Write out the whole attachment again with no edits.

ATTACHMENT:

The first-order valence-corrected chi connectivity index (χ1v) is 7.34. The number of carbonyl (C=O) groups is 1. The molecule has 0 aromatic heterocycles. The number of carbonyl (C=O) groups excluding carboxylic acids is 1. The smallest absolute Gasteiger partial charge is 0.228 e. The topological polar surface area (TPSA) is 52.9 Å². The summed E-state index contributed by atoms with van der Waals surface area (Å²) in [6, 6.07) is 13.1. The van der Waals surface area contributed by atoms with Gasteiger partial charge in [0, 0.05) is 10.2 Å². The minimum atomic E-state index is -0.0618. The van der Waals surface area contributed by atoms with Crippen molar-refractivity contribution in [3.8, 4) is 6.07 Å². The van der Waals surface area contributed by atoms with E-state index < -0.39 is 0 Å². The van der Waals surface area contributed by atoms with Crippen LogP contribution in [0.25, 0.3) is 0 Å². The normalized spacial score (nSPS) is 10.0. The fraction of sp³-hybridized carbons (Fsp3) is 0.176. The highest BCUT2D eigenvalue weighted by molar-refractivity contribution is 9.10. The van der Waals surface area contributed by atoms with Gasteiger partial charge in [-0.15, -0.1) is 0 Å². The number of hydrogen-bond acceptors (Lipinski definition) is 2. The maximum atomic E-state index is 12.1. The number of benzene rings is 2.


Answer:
The first-order valence-corrected chi connectivity index (χ1v) is 7.34. The number of carbonyl (C=O) groups is 1. The molecule has 0 aromatic heterocycles. The number of carbonyl (C=O) groups excluding carboxylic acids is 1. The smallest absolute Gasteiger partial charge is 0.228 e. The topological polar surface area (TPSA) is 52.9 Å². The summed E-state index contributed by atoms with van der Waals surface area (Å²) in [6, 6.07) is 13.1. The van der Waals surface area contributed by atoms with Gasteiger partial charge in [0, 0.05) is 10.2 Å². The minimum atomic E-state index is -0.0618. The van der Waals surface area contributed by atoms with Crippen molar-refractivity contribution in [3.8, 4) is 6.07 Å². The van der Waals surface area contributed by atoms with E-state index < -0.39 is 0 Å². The van der Waals surface area contributed by atoms with Crippen LogP contribution in [0.25, 0.3) is 0 Å². The normalized spacial score (nSPS) is 10.0. The fraction of sp³-hybridized carbons (Fsp3) is 0.176. The highest BCUT2D eigenvalue weighted by molar-refractivity contribution is 9.10. The van der Waals surface area contributed by atoms with Gasteiger partial charge in [-0.15, -0.1) is 0 Å². The number of hydrogen-bond acceptors (Lipinski definition) is 2. The maximum atomic E-state index is 12.1. The number of benzene rings is 2.